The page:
Annual Forum Papers

Evaluating land reform's contribution to South Africa's pro-poor growth pattern

  • Year: 2008
  • Organisation: University of Pretoria
  • Author(s): Ward Anseeuw;Ntombifuthi Mathebula
  • Countries and Regions: South Africa

Although the 1994 elections concern redress, social justice and reconciliation, many would consider that these objectives will never be achieved if no economic and social development affects the previously disadvantaged. Development has many dimensions (especially if considered as addressing the injustices of the past) among which the increase of low income and low consumption is only one. Addressing quality of life in general, insecurity, powerlessness and low self-esteem, crowded homes, alienation from the community, etc. is as important. Such a definition of development is strikingly illustrated in the case of South Africa, where famine cannot be observed and where social and welfare grants often guarantee a minimum livelihood at household level.

After more than 10 years of land reform, it becomes thus legitimate to question to what extent the land reform programme has effectively and sustainably improved people's lives in South Africa. The objective of this paper is to have a closer look at land reform projects to understand their effective implementation on the field , from the initial application phase of the settlement to the final configuration of the project - in order to evaluate land reform's contribution to South Africa's development trajectory and pro-poor growth pattern.

This paper shows that, to date, land reform has not significantly changed the socio-economic aspects of the lives of the large majority of the beneficiaries, leading to no significant income distribution and to the questioning of the (pro-poor?) growth pattern South Africa has adopted. Based on a broader empirical survey concerning the evaluation of all land reform programmes, with a focus on the findings regarding the land reform projects of the Mole-mole municipality in the Limpopo Province, the paper details that out of the 42 projects assessed, only 3 show significant development, 20 are entirely abandoned or show no activity, economic or social, at all. In the context of the broad definition of development, only 0.4% of the official beneficiaries are benefiting in any way from the projects; those with a significantly improved quality of life are even fewer. At the same time, land reform has caused an 89.5% decrease in production as well as many job losses on the affected farms.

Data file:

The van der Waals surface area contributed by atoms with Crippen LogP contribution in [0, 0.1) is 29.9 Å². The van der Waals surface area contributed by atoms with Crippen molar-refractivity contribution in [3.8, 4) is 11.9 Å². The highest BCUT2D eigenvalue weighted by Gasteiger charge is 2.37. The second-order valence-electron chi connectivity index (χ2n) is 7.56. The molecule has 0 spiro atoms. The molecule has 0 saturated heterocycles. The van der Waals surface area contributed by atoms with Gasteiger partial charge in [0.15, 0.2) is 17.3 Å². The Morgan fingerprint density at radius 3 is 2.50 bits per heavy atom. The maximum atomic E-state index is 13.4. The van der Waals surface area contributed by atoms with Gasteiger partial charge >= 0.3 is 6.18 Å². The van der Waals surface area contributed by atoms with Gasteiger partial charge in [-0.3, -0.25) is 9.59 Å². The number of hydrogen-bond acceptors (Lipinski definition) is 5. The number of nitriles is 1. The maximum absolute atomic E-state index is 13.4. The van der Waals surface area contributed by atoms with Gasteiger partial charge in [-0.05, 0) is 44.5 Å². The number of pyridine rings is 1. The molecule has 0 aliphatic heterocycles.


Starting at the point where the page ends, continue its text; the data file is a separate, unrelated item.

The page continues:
Several main factors contribute to these pessimistic results. Firstly, the feasibility of the land reform projects is questioned (difficult economic conditions, isolation, etc.). Secondly, non-adapted institutional structures at project level lead to legal incoherencies (causing obstacles to service access - mainly financial), power structures, important intra-community conflicts, mismanagement and misuse of resources. Thirdly, a lack of collective action and institutional contacts appeared, leading to institutional isolation. Finally, the land reform processes are characterized by administrative heaviness, incapacity and lack of transparency leading to extreme delays, collapse of the projects, powerlessness, but also to a lack of adapted and coordinated services in an environment of distortion.

South Africa has only redistributed about 4% of its land to previously disadvantaged citizens. However, due to the historical bias and the sensitive socio-political character of land in South Africa, land reform must and will continue. Solutions to overcome these failures are, therefore, essential. This study recommends firstly that the structure of land reform be reconsidered, to take a dual approach combining private and communal land. It also details the development of more specific and subsequently adapted institutional structures at project level, in order to better meet the needs of the beneficiaries; a need to enhance collective action in order to avoid institutional isolation; and a strong coherent institutional umbrella structure, including control and monitoring systems, to integrate the land reform project in a coordinated, adapted and transparent institutional framework. These recommendations are not all inclusive, but nevertheless highlight some aspects to be addressed in order to obtain the needed successes for South Africa's land reform in a context of development, pro-poor and sustainable growth.